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Saturday, 20 April, 2002, 17:54 GMT 18:54 UK
Autism awareness march through city
MMR box
The marchers called for research into autism and MMR
Politicians and parents have marched in Scotland to call for greater research into autism.

More than 150 people, at the march through Glasgow's city centre, said that single jabs instead of the combined MMR vaccination should be freely available through the National Health Service.

A spokesman for the organisers, Action Against Autism, said that 10 years ago the condition affected one in 10,OOO children.

The number diagnosed is now one in less than 200, he said.

In response, the Scottish Executive said it was committed to improving the support for people affected by autism, including a review of staff training.

We want to bring to the attention of everyone in Scotland the fact that there's an epidemic of autism

Bill Walsh
Action Against Autism

The event received support from campaigners in the US, Canada, New Zealand and Australia.

It is believed the condition affects more than 500,000 people across the UK.

Bill Welsh, chairman of Action Against Autism, said the aim of the rally was to raise awareness of the condition and lobby government for better support through the education, health and social care services.

Mr Welsh also said many parents wanted the health service to provide single vaccinations, due to concerns about the possible link between the MMR jab and autism.

He said: "We want to bring to the attention of everyone in Scotland the fact that there's an epidemic of autism, that a decade ago this condition was known to affect one in 10,000 children, while today the number of children diagnosed as having autistic spectrum disorder is one in 166.

'Twin demand'

"We need more clinical research and better educational facilities for our children.

"We also want a recognition by the Scottish Parliament and by the executive that the vaccination programme may be implicated in this, and that is a view strongly held by many parents."

MSPs Tommy Sheridan and Lloyd Quinan also addressed the rally.

Tommy Sheridan
Tommy Sheridan: "So little research"

Mr Sheridan, the Scottish Socialist party leader, said: "The twin demand of parents is for more research into autism and facilities for treatment of their children.

"They also want to be given choice over single vaccines.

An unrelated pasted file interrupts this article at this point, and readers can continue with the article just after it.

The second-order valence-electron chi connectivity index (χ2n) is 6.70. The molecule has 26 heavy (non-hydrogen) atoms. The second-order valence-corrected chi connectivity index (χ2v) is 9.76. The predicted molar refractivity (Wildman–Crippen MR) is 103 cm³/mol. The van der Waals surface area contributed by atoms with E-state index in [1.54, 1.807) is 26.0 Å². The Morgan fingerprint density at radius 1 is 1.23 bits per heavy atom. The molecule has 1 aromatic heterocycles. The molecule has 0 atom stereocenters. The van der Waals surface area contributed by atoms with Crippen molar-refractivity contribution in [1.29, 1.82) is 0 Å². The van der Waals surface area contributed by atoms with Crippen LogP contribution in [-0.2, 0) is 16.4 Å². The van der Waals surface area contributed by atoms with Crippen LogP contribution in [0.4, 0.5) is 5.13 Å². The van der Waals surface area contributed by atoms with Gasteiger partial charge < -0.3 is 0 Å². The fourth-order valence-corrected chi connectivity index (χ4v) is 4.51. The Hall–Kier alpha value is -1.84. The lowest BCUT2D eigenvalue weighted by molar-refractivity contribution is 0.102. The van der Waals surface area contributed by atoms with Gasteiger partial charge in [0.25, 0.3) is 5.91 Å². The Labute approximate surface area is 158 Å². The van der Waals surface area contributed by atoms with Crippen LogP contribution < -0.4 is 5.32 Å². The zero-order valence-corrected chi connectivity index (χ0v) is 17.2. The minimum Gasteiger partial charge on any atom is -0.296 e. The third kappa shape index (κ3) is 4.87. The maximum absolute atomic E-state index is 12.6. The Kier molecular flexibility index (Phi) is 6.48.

"What angers me is that we spend so much on military research and so little on medical research and the people who pay are the children who suffer from autistic spectrum disorder.

"And there isn't enough joined-up thinking, nor action, in terms of the services available for children suffering from autism."

'Safest option'

Mr Sheridan said he did not know if there is a link to MMR, but more research was required.

"I'm all in favour of vaccination for children but let's do it with choice and safety at the forefront, by making single and triple jabs available to everyone."

Mr Quinan, who is convenor of Holyrood's cross-party group on autism, called for an improvement in the co-ordination between education, health and social services.

An executive spokesman said: "We are committed to more research and to increasing awareness of this condition, as well as improving the services for those with this disorder and their families.

"We have asked local authorities and NHS Scotland to identify local co-ordinators for autism services and to review the training required for the staff of people working with autism."

The executive believed the triple MMR jab was the "safest option" for the health of children, he added.

See also:

14 Mar 02 | Health
Autism causes 'can be traced'
14 Feb 02 | Health
Cash for autism research
05 Mar 01 | Health
Causes of autism probed
26 Jun 01 | Health
Autism 'may have quadrupled'
25 Apr 01 | Health
Possible autism test for newborns
04 Apr 01 | A-B
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